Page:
The Lasch House stands tall representing one of the earliest families in Warwood. Conrad Lasch, a Wheeling Island resident, was born in 1857 to German-born parents, Jacob Lasch Sr. and Katrine Lasch. He bought land in Glenova (now Warwood) from his brother, Jacob Lasch Jr., on March 6, 1894. His property ran from “the hilltop” to the Ohio River, and from what is now 6th Street to 8th Street. Conrad Lasch and his wife, Julia Klebe Lasch, built their home and raised their eight children at what is now 603 Warwood Avenue. His land west of Warwood Avenue was used for farming, while the rest was used for pastures. His son, Albert Lasch, was a notable florist in Warwood and ran his business on the property from 1907 to 1973.
The house is located in Warwood, Wheeling's northern most neighborhood. the neighborhood is named after Henry Warwood, who founded the Warwood Tool Company in 1854 in Martins Ferry. The company was relocated to Warwood in 1907.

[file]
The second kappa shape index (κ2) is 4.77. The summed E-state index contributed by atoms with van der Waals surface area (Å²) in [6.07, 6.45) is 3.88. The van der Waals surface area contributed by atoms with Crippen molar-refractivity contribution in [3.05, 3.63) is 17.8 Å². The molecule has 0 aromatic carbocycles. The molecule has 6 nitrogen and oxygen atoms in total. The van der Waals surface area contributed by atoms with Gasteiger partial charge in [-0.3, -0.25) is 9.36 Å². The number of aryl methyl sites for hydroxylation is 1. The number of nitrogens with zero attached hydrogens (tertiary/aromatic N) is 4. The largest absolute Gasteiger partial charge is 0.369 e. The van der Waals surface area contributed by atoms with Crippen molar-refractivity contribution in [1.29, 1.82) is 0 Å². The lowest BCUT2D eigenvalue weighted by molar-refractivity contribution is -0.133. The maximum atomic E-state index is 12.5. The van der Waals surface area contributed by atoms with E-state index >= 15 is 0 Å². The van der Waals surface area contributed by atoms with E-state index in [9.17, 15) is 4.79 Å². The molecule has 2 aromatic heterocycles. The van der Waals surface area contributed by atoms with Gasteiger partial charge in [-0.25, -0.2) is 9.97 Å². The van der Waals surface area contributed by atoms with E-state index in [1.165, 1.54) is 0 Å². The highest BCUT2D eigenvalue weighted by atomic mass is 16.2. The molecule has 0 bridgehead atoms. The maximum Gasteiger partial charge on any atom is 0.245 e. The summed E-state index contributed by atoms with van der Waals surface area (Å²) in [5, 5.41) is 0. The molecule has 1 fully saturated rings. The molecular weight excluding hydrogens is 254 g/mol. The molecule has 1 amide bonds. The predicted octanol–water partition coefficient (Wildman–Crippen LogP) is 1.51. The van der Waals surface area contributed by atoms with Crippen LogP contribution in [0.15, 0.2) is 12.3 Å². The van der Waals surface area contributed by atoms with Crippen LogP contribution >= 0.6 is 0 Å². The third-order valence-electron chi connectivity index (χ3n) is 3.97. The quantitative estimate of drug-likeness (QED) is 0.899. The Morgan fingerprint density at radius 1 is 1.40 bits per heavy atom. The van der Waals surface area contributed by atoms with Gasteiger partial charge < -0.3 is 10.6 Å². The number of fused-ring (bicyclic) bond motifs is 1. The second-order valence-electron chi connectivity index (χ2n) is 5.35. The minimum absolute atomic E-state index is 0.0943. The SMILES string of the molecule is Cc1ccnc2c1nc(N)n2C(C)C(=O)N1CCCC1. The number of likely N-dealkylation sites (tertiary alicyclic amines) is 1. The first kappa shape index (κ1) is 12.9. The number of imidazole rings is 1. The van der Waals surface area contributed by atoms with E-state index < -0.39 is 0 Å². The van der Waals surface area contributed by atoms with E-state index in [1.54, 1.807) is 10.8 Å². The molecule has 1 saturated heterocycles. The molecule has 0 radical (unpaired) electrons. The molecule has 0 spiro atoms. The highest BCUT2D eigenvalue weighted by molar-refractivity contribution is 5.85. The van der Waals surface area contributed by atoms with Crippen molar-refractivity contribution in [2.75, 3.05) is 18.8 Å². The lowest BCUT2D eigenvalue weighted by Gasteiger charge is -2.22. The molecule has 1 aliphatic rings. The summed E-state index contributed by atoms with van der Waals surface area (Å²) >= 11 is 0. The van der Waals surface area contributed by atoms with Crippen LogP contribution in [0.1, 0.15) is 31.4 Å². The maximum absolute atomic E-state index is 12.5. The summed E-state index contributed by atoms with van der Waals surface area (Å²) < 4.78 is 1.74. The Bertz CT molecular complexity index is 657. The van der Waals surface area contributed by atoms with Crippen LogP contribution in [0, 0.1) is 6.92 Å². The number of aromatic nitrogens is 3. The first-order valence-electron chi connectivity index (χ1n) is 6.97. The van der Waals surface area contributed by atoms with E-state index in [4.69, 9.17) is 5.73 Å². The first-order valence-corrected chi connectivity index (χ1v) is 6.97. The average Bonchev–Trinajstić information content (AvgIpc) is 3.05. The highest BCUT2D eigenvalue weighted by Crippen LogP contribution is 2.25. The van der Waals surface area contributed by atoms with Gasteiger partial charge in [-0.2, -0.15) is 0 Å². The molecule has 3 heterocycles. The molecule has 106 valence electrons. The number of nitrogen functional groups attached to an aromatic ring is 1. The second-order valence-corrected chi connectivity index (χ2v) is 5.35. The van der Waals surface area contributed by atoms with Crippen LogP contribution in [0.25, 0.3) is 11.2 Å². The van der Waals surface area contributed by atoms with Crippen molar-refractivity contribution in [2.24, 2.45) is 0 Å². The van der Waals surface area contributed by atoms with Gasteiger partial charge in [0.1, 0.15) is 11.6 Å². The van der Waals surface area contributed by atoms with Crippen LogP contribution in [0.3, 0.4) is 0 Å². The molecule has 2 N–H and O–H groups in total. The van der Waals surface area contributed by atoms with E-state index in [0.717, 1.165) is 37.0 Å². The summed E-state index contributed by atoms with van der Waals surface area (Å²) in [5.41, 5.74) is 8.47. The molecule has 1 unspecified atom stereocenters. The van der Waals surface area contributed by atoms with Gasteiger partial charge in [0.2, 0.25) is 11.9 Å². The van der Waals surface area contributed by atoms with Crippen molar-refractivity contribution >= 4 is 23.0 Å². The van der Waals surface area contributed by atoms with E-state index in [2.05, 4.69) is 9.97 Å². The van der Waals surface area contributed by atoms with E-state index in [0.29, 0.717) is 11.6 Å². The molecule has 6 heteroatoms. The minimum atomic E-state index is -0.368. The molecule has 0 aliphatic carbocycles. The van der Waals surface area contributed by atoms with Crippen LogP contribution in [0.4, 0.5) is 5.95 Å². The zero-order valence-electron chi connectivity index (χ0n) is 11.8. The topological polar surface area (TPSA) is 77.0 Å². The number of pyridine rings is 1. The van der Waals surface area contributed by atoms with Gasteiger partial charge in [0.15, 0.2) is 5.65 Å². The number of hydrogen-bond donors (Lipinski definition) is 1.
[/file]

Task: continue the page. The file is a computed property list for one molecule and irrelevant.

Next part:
As early as 1795, Thomas Glenn is the first known owner of the land; he bequeathed the land to his son, William, sometime before 1795. Farmers initially settled in the region north of Wheeling for its rich, fertile soil.
Farmland in Warwood made way to industrial and residential development at the turn of the century. Foreseeing the potential of Warwood’s future, R. J. McCullagh founded the Warwood Land Company in 1903. The company sold the lots at a very low price at the time, starting at $300 each. The land was far less susceptible to floods than other parts of Wheeling, and streetcars ran between Warwood and Wheeling every 15 minutes, which became excellent selling points for prospective residents. Working-class families who came to the area sought employment at the industrial plants and built their residences, businesses, and churches nearby. Coal mines were abundant in Warwood, and an oil boom hit Warwood in 1911.
Warwood became an incorporated community on May 26, 1911, and as part of the “Wheeling Greater Movement”, Wheeling annexed the Warwood neighborhood in 1919.